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Eyelids: The Accidental Falls

Eyelids: The Accidental Falls

All of these songs sound timeless, while avoiding the feeling of seeming dated.

Eyelids: The Accidental Falls

3.5 / 5

The last few months have been good to Eyelids, especially when it comes to interpreting the work of others. Late last year, they released the fantastic Turning Time Around EP, a Lou Reed covers collection made with actor/performer John Cameron Mitchell. And now, with the band’s fourth album, The Accidental Falls, they tackle the work of the poet and songwriter Larry Beckett. The project has an obvious leg up on Turning Time Around; while that EP was bound largely by the original source material, simply using someone else’s words to create music offers a lot more freedom to create something new and spectacular with it.

Eyelids has sharpened considerably over the years, and it seems like they only get sonically better. It doesn’t hurt that they have a legend in their stable: Portland royalty Peter Buck (of, among other bands, R.E.M. and Filthy Friends) returns after helping produce 2018’s Maybe More to add his shine to these songs, and the boost in quality is unmissable. The end result is that all of these songs sound timeless, while avoiding the feeling of seeming dated.

It wouldn’t matter how good they sound if the material wasn’t good, though, and as with almost everything the band has put their names to, each of these songs are expertly crafted gems. “The Accidental Falls” moves like an ageless power-pop song with a stupidly infectious chorus, while you’ll almost certainly find yourself singing along with the guitar riffs of “The Minutes.” Chris Slusarenko, John Moen and Jonathan Drews never even flirt with sloppiness, but rather they fall into near-perfect harmony. Marvel at the dazzling way “Ceremony” drifts in and out of gentle psych-rock before careening back into the land of soaring guitar pop so effortlessly that you’d miss it if you blink. Just one song later, “River” replicates that same colorful drift over the course of an entire song. For my money, though, drummer Paulie Pulvirenti is easily the most indispensable part of the band. Look no further than his borderline-hypnotic rhythms on album standout “Found at the Scene of a Rendezvous That Failed,” which is perhaps among one of Eyelids’ best songs to date.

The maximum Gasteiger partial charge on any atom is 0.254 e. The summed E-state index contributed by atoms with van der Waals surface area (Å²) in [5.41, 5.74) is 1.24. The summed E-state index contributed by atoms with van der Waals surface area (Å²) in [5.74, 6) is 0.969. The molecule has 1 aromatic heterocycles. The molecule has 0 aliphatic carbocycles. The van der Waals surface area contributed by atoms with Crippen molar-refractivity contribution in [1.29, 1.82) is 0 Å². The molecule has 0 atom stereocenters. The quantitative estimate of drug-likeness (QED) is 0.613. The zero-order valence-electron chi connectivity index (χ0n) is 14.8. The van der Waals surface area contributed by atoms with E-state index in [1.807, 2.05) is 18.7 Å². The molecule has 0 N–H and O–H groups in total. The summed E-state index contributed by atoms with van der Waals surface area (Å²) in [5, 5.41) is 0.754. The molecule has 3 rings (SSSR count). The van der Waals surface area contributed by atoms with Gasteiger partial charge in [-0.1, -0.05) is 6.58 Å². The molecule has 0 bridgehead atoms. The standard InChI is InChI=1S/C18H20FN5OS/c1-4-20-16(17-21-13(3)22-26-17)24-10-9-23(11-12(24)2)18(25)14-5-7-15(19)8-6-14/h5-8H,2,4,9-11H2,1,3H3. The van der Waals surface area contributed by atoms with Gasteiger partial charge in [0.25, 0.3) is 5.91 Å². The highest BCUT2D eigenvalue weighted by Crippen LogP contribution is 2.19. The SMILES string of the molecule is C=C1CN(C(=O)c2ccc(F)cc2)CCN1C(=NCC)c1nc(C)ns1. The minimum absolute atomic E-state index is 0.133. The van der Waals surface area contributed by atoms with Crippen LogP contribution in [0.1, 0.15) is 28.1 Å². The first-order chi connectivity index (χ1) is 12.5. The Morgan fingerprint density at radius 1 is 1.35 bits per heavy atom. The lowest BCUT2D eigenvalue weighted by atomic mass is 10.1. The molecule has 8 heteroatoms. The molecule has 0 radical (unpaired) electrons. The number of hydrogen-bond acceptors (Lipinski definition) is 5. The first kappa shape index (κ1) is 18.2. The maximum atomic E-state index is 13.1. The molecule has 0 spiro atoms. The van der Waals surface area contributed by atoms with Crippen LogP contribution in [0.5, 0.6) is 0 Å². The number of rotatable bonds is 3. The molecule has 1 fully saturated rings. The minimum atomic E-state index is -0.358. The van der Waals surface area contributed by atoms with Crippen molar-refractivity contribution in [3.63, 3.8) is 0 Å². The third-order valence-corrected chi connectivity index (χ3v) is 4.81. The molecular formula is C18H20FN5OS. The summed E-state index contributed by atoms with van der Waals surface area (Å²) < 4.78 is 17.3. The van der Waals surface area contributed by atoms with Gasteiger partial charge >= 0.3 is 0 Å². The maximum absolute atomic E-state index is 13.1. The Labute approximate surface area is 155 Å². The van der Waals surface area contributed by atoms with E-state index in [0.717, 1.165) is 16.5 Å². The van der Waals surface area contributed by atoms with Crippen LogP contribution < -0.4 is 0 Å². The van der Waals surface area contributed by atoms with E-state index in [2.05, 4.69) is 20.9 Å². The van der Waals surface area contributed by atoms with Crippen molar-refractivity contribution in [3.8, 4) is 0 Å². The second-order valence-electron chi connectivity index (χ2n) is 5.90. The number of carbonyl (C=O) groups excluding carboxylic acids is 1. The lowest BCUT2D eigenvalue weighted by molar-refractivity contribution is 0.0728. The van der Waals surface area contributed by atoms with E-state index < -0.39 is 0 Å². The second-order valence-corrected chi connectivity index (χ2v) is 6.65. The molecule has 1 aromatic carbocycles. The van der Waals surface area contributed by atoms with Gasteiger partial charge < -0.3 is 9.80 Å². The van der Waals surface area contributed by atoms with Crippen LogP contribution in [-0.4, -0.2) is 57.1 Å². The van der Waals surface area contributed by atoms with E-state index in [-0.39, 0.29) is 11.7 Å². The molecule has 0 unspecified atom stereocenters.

It’s easy to get lost within the songs of The Accidental Falls, and the songs that end up standing out the most are the ones like “Ceremony” that give themselves permission to wander through different atmospheres on their journey. Take “1, 2, 3,” for example. Boasting an almost krautrock-like gait with a hypnotic, fuzzy bassline that fights for dominance against towering riffs, it feels like you can almost get a handle on where the song is heading—and then, it shifts entirely and the song’s harmonies are joined solely by a miniature string section, for just a moment, only to crash back into acidic guitar wailing and freakouts. Then, though, you have songs like closer “Passion” or the broody “Mermaid Blues” that pull back from everything and give you something close to a moment or two of peace, revealing how much control these six people have.

The one true drawback is that, in working with another person’s words, it can leave The Accidental Falls feeling less like a new Eyelids album, and more like a curio that they’ve created with abnormally high replay value. They’re able to make it their own in a lot of different ways, but ultimately the restraint can make it slightly harder to connect with the album. All told though, The Accidental Falls is just another step on Eyelids’ way towards, against all odds, possibly blowing away any other band that the members have played in before this one.

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